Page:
quit with exit status e.g. exit with status code 1

sed -e '/rocket/ q 11' my.txt

after executing the above check the status echo $? this prints 11

SED: Execute command

Executes external command

e.g. insert date at line 3

sed '3 e date' my.txt

insert data where it matches a word

sed '/rocket/ e date' my.txt

SED: = command

The = command writes the line number followed by its contents

sed '=' my.txt 

Line number for first 3 lines

sed '1, 3=' my.txt 

SED: & command

& gives the matched pattern value

e.g following replaces science with rocket science

sed 's/science/rocket &/' my.txt

SED: Substitute command

Replace a pattern with a value

e.g. change first occurrences of rocket with science in each line.

sed -e 's/rocket/science/' my.txt

on all occurrences

sed -e 's/rocket/science/g' my.txt

restrict by pattern. e.g. replace rocket with science where a line contains the word extreme

sed -e '/extreme/ s/rocket/science/g' my.txt

Replace the second occurrence

sed -e '/s/rocket/science/2' my.txt

print only changed lines

sed -e '/s/rocket/science/p' my.txt

Write only changed lines to a different file

sed -e '/s/rocket/science/w new.txt' my.txt

SED: command index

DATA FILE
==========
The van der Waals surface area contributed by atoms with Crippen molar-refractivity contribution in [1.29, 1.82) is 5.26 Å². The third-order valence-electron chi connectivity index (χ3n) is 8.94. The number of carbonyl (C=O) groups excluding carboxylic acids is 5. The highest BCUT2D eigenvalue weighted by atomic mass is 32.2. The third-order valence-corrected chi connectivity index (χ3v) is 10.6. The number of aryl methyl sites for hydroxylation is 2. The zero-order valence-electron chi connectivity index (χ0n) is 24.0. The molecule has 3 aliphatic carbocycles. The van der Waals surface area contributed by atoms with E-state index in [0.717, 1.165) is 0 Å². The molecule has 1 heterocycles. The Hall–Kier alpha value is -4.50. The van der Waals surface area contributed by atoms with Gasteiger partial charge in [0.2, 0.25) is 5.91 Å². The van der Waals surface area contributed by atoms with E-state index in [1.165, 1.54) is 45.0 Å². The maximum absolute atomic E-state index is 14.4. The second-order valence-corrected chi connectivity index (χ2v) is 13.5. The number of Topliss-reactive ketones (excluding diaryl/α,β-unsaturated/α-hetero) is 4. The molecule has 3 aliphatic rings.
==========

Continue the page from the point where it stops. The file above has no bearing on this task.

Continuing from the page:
• a = append
  • b = branch
  • c = change text
  • d = delete lines
  • D = delete first line (in patspace)
  • e = execute on the command line
  • g = copy from holdspace
  • G = append from hold space
  • h = copy to hold space
  • H = append to hold space
  • i = insert
  • l = print substitute line feeds
  • n = next input line
  • N = append next input line
  • p = print
  • P = print first line
  • q = quit
  • Q = quit immediately
  • r = read file
  • R = read line from file
  • s = substitute
  • t = test for substitution
  • T = test for no substitution
  • y = simple character replace
  • w = write to file
  • W = write line to file
  • z = clear line (zap)
  • = = print line number

SED: Options

-n, –quiet, –silent: Same as standard -n option.

-e script, –expression=script: Same as standard -e option.

-f script-file, –file=script-file: Same as standard -f option.

--follow-symlinks: If this option is provided, the SED follows symbolic links while editing files in place.

-i[SUFFIX], –in-place[=SUFFIX]: This option is used to edit file in place. If suffix is provided, it takes a backup of the original file, otherwise it overwrites the original file.

-l N, –line-lenght=N: This option sets the line length for l command to N characters.

--posix: This option disables all GNU extensions.

-r, –regexp-extended: This option allows to use extended regular expressions rather than basic regular expressions.

-u, –unbuffered: When this option is provided, the SED loads minimal amount of data from the input files and flushes the output buffers more often. It is useful for editing the output of “tail -f” when you do not want to wait for the output.

-z, –null-data: By default, the SED separates each line by a new-line character. If NULL-data option is provided, it separates the lines by NULL characters.